One thing that struck us. We were on the patio and my hubby pointed a hawk that was some distance away just soaring around. I noticed that Moose was watching it and when it got closer he got up and started barking at it. When it flew off, he laid back down. A few deays later our 15 year old grandson was over and he and I were sitting on the patio and he noticed the hawk--only he didn't know what kind of bird it was--and about that time Moose also saw it and got up and started barking. It kept flying closer to our yard and he got up, ran out in the yard, and stood there looking up, barking away, his back feet throwing dirt and grass. When the hawk flew out of sight, he came back to

We find that odd because we have bird feeders right off the patio and constant stream of small birds and then larger ones like white wing doves, ring neck doves, pigeons, grackles, come and they might as well be air as far as he is concerned. the patio. Gulls fly over head with the noise and we have take him to the beach where gulls were thick and he paid no attention. But that hawk--it got his attention. We can't help but wonder if perhaps before he ended up on the River Walk in down town San Antonio if he had been a guard dog, most likely for chickens and knew hawks were a danger? Just don't know why that hawk had him in protective mode when all the other birds donot.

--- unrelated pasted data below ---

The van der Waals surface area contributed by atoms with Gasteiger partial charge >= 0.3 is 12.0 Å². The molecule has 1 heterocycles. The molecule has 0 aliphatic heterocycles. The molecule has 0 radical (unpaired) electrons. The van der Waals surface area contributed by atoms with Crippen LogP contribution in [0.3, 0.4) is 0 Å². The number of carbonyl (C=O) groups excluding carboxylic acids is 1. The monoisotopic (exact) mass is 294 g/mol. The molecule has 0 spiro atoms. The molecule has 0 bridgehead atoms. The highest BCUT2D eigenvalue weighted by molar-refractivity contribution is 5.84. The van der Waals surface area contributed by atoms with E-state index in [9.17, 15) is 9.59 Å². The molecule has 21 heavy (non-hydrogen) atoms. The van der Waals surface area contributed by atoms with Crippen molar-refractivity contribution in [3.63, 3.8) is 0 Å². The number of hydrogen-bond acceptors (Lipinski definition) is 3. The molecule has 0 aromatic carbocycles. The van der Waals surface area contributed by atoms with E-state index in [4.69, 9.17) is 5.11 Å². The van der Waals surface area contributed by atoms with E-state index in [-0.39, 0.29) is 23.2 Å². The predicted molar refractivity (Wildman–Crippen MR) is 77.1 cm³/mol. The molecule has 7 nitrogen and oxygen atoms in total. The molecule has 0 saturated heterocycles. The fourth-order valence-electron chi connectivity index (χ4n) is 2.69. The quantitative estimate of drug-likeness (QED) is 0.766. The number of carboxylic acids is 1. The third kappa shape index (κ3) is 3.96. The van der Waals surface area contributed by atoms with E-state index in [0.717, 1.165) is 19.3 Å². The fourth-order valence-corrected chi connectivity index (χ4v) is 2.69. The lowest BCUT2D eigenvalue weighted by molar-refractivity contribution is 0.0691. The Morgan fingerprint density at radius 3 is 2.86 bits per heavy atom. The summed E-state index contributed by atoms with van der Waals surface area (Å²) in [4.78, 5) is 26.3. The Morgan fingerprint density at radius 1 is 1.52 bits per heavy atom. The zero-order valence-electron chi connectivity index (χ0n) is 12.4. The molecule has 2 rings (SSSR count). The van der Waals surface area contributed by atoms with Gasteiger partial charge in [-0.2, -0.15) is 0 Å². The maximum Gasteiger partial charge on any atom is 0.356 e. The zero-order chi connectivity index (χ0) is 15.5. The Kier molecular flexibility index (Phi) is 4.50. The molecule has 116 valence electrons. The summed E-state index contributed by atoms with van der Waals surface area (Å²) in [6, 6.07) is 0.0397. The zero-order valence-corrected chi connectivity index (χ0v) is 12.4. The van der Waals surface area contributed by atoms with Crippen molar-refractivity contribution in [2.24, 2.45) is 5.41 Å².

Another thing, he will bark with other dogs--not at them, with them, like they are carrying on a conversation. He sneaks up on and catches possums, but not hurt one yet. Totally ignores cats. Has never barked at a human. But the other night he almost tore the curtains down on the window facing front and he was in "get out of here before I get you" mode. We couldn't not figure out what in the world would cause this, not even the hawk had him like this. Couple of days later when jerry was walking him on the next street over, one of the ladies that always comes outto see him was talking about a coyote having been in her yard the night before. Made us think maybe he had been here the night before that. Lots of woods around here, little tree lined streets, etc. Heck, few weeks ago there was roadrunner on the street our street dead ends into.

Don't know if this helps with inof on pyrs or not, but there it is. And here is our Moose, now 8 years old. This was taken in Dec. and I love this picture of him. We were getting ready to take him up to the Porch Sing Along Caroling at our church--where hews a smash. Every Sunday still, folks ask about him.


He sounds lovely, but it's not exactly what I'm looking for. I'll either be in Phoenix, Arizona or Sacramento (or somewhere close), California, where it is in between 60-100 degrees all year long, and a coat like that would be a big downfall for everyone. Also, it'll be just me and my best friend, both young females in a big, busy city, so I don't want a breed that will only ward off birds, I want something big, intimidating, and loud. Thank you anyways, though, and I'm glad you found a good match for yourself!

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Old 06-27-2015, 03:02 PM   #9
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I know it's not on the list you have but have you thought of a Labrador retriever?